And then there were two. The abrupt resignation of Norman Bay last month left the five-member Federal Energy Regulatory Commission (FERC) with just two members – one shy of the three-commissioner quorum required to vote on major energy policies. FERC has now gone a month without a working quorum and the White House – with 517 nominations out of the 552 requiring Senate confirmation still to name – has been mum about potential candidates for the independent agency responsible for regulating the nation’s wholesale energy markets. It’s conceivable that the new president is unaware of the economic significance of FERC-regulated wires and pipes – which, according to a 2013 report by the Congressional Research Service, carries energy worth $435 billion annually – but the lack of a quorum is still bad news for the nation’s utilities, pipeline companies, and consumers that rely on the agency to provide a stable and predictable regulatory regime. It also poses a potential roadblock to President Trump’s promise to advance a $1 trillion infrastructure plan and revitalize America’s manufacturing sector, perhaps the two most bipartisan items on his agenda. Nearly 100 members of Congress, as well as representatives from the energy, chemical, and manufacturing sectors,…

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Principles for Tax Reform and Regulatory Improvement

As our national leaders move forward with plans to revitalize the U.S. economy, no two issues have more promise to unleash America’s potential than comprehensive tax reform and improvements to the federal regulatory process. On tax reform, our tax code is significantly dated. Taxes, especially on the business side, are too high and unnecessarily complicated. The cumbersome tax system stifles economic growth and restricts our ability to create jobs. That is why the American Council for Capital Formation has developed a broad set of policy recommendations to streamline the tax code to make it simpler, fairer, and more oriented toward the formation of capital. President Trump and the leaders of the 115th Congress have both expressed a commitment to making tax reform a reality, using the momentum of the November elections to galvanize bipartisan support for pro-growth tax policies. The president during his inaugural address restated his support for ensuring that tax policy works to the benefit of American businesses and families. Speaker Paul Ryan and House Ways and Means Committee Chairman Kevin Brady have laid out their own blueprint for reforming the tax code. President Trump’s call for action mirrors many of the features of the House GOP blueprint.…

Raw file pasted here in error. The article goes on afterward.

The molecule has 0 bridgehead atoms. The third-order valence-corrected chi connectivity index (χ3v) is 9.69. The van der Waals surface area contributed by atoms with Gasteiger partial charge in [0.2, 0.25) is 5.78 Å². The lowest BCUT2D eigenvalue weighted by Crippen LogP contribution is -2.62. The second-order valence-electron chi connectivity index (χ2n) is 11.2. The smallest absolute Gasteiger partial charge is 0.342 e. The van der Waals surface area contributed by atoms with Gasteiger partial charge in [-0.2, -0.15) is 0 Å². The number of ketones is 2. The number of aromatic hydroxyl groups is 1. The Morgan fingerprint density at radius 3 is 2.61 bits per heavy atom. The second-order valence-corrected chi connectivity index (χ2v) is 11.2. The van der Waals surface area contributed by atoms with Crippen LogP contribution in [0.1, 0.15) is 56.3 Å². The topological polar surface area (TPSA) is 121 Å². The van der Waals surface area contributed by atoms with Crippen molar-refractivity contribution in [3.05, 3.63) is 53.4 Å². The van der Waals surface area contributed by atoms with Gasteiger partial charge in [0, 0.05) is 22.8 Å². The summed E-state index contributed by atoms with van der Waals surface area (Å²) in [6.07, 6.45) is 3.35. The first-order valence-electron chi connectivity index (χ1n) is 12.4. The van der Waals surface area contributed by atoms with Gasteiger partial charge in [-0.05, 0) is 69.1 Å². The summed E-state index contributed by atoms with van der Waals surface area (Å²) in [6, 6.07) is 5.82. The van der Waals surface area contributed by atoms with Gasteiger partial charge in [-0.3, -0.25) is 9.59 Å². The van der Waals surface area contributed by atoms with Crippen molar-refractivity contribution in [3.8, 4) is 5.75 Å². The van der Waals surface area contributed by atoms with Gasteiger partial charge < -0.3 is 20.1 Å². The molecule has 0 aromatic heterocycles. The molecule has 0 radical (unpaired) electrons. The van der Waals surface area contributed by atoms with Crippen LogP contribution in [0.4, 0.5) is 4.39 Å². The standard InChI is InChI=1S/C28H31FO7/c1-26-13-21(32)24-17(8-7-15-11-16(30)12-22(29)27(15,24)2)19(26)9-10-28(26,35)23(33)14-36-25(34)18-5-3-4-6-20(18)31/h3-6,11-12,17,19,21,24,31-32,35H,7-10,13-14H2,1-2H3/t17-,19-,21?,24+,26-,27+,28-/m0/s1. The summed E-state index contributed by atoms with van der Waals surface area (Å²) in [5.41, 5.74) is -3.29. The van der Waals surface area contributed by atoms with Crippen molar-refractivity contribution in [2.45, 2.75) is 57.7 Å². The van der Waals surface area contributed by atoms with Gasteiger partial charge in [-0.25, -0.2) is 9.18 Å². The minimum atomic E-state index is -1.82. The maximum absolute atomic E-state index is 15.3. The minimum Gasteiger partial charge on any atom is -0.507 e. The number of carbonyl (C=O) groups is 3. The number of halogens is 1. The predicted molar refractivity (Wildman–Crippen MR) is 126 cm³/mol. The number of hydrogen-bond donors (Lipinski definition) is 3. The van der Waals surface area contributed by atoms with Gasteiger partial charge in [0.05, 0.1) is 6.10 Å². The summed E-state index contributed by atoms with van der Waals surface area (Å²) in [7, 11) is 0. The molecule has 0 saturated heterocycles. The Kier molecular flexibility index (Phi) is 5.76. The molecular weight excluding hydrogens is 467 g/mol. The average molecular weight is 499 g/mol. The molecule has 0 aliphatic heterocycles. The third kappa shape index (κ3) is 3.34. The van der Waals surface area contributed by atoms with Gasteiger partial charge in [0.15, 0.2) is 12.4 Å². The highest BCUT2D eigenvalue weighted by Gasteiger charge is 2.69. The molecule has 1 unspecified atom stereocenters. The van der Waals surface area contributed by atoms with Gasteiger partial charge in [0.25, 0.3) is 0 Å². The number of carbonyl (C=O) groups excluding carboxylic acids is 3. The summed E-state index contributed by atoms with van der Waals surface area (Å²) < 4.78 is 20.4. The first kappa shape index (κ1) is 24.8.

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Avoid Conflating Renewables and Fossil Fuels in the Subsidies Debate

Here at the American Council for Capital Formation, we have contributed extensive commentary to clarify the definitions of subsidies, deductions, and various tax provisions and their implications on public policy. Often times, we have witnessed progressive public officials, some academics, and even multilateral bodies such as the G-20 and IMF call for the elimination of so-called “fossil fuel subsidies.” These critics have alleged both the U.S. and global fossil fuels industry benefit by subsidies from U.S. and international governments, when the reality couldn’t be further from the truth. Traditional energy producers do not receive subsidies from the United States government – they take tax deductions much like virtually all other manufacturers.

The latest allegation comes from libertarian-leaning Cato Institute in a new analysis released in late December that looked specifically at Department of Energy (DoE) subsidy programs. The analysis’s author correctly pointed out a number of past and current DoE projects where taxpayer dollars have been wasted on mismanaged on ill-conceived projects. They are detailed in nine case studies to substantiate their case to get rid of all subsidies for solar, coal, wind power, and hydrogen fuel programs.